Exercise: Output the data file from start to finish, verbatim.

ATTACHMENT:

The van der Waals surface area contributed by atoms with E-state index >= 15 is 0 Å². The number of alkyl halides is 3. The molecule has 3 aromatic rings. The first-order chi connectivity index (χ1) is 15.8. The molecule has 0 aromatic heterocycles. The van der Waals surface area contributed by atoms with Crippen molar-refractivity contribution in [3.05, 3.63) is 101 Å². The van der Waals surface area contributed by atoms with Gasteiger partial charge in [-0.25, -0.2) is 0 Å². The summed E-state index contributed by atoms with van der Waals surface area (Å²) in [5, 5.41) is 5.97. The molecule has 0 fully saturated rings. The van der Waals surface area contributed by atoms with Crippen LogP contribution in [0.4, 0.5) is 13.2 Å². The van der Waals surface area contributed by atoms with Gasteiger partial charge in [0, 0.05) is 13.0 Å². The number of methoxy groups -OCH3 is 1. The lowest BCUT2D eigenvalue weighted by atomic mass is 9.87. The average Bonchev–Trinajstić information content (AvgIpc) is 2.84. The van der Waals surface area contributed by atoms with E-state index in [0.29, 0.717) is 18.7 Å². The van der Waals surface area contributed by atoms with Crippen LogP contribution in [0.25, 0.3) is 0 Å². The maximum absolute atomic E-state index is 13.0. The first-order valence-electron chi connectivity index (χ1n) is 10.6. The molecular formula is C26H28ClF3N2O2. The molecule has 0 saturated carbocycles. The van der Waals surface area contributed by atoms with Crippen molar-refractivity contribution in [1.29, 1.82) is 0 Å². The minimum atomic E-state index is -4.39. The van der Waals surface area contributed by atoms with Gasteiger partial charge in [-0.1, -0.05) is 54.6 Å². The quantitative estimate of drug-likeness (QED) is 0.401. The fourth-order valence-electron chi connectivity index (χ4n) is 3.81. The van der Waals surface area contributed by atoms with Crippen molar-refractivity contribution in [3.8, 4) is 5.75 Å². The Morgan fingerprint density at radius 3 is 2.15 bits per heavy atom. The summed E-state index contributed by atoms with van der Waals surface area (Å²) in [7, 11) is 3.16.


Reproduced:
The van der Waals surface area contributed by atoms with E-state index >= 15 is 0 Å². The number of alkyl halides is 3. The molecule has 3 aromatic rings. The first-order chi connectivity index (χ1) is 15.8. The molecule has 0 aromatic heterocycles. The van der Waals surface area contributed by atoms with Crippen molar-refractivity contribution in [3.05, 3.63) is 101 Å². The van der Waals surface area contributed by atoms with Gasteiger partial charge in [-0.25, -0.2) is 0 Å². The summed E-state index contributed by atoms with van der Waals surface area (Å²) in [5, 5.41) is 5.97. The molecule has 0 fully saturated rings. The van der Waals surface area contributed by atoms with Crippen LogP contribution in [0.4, 0.5) is 13.2 Å². The van der Waals surface area contributed by atoms with Gasteiger partial charge in [0, 0.05) is 13.0 Å². The number of methoxy groups -OCH3 is 1. The lowest BCUT2D eigenvalue weighted by atomic mass is 9.87. The average Bonchev–Trinajstić information content (AvgIpc) is 2.84. The van der Waals surface area contributed by atoms with E-state index in [0.29, 0.717) is 18.7 Å². The van der Waals surface area contributed by atoms with Crippen LogP contribution in [0.25, 0.3) is 0 Å². The maximum absolute atomic E-state index is 13.0. The first-order valence-electron chi connectivity index (χ1n) is 10.6. The molecular formula is C26H28ClF3N2O2. The molecule has 0 saturated carbocycles. The van der Waals surface area contributed by atoms with Crippen molar-refractivity contribution in [1.29, 1.82) is 0 Å². The minimum atomic E-state index is -4.39. The van der Waals surface area contributed by atoms with Gasteiger partial charge in [-0.1, -0.05) is 54.6 Å². The quantitative estimate of drug-likeness (QED) is 0.401. The fourth-order valence-electron chi connectivity index (χ4n) is 3.81. The van der Waals surface area contributed by atoms with Crippen molar-refractivity contribution in [3.8, 4) is 5.75 Å². The Morgan fingerprint density at radius 3 is 2.15 bits per heavy atom. The summed E-state index contributed by atoms with van der Waals surface area (Å²) in [7, 11) is 3.16.